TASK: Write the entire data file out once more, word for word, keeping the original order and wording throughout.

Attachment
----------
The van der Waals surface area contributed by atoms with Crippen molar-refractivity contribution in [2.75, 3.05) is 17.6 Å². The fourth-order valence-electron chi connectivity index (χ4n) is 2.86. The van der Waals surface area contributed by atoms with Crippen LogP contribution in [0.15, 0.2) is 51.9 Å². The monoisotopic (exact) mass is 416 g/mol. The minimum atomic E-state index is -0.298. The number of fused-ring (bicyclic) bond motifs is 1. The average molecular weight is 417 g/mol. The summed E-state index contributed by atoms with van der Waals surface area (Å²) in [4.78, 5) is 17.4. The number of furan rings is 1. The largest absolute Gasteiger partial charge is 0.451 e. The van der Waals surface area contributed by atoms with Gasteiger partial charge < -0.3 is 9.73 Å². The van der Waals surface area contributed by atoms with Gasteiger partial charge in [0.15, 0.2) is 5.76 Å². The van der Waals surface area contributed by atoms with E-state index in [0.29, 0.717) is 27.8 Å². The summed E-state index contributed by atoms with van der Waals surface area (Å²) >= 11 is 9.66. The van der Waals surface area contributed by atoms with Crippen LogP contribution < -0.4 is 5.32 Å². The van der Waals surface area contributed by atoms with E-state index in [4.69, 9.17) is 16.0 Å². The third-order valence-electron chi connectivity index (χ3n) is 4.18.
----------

The van der Waals surface area contributed by atoms with Crippen molar-refractivity contribution in [2.75, 3.05) is 17.6 Å². The fourth-order valence-electron chi connectivity index (χ4n) is 2.86. The van der Waals surface area contributed by atoms with Crippen LogP contribution in [0.15, 0.2) is 51.9 Å². The monoisotopic (exact) mass is 416 g/mol. The minimum atomic E-state index is -0.298. The number of fused-ring (bicyclic) bond motifs is 1. The average molecular weight is 417 g/mol. The summed E-state index contributed by atoms with van der Waals surface area (Å²) in [4.78, 5) is 17.4. The number of furan rings is 1. The largest absolute Gasteiger partial charge is 0.451 e. The van der Waals surface area contributed by atoms with Gasteiger partial charge < -0.3 is 9.73 Å². The van der Waals surface area contributed by atoms with Gasteiger partial charge in [0.15, 0.2) is 5.76 Å². The van der Waals surface area contributed by atoms with E-state index in [0.29, 0.717) is 27.8 Å². The summed E-state index contributed by atoms with van der Waals surface area (Å²) >= 11 is 9.66. The van der Waals surface area contributed by atoms with Crippen LogP contribution < -0.4 is 5.32 Å². The van der Waals surface area contributed by atoms with E-state index in [4.69, 9.17) is 16.0 Å². The third-order valence-electron chi connectivity index (χ3n) is 4.18.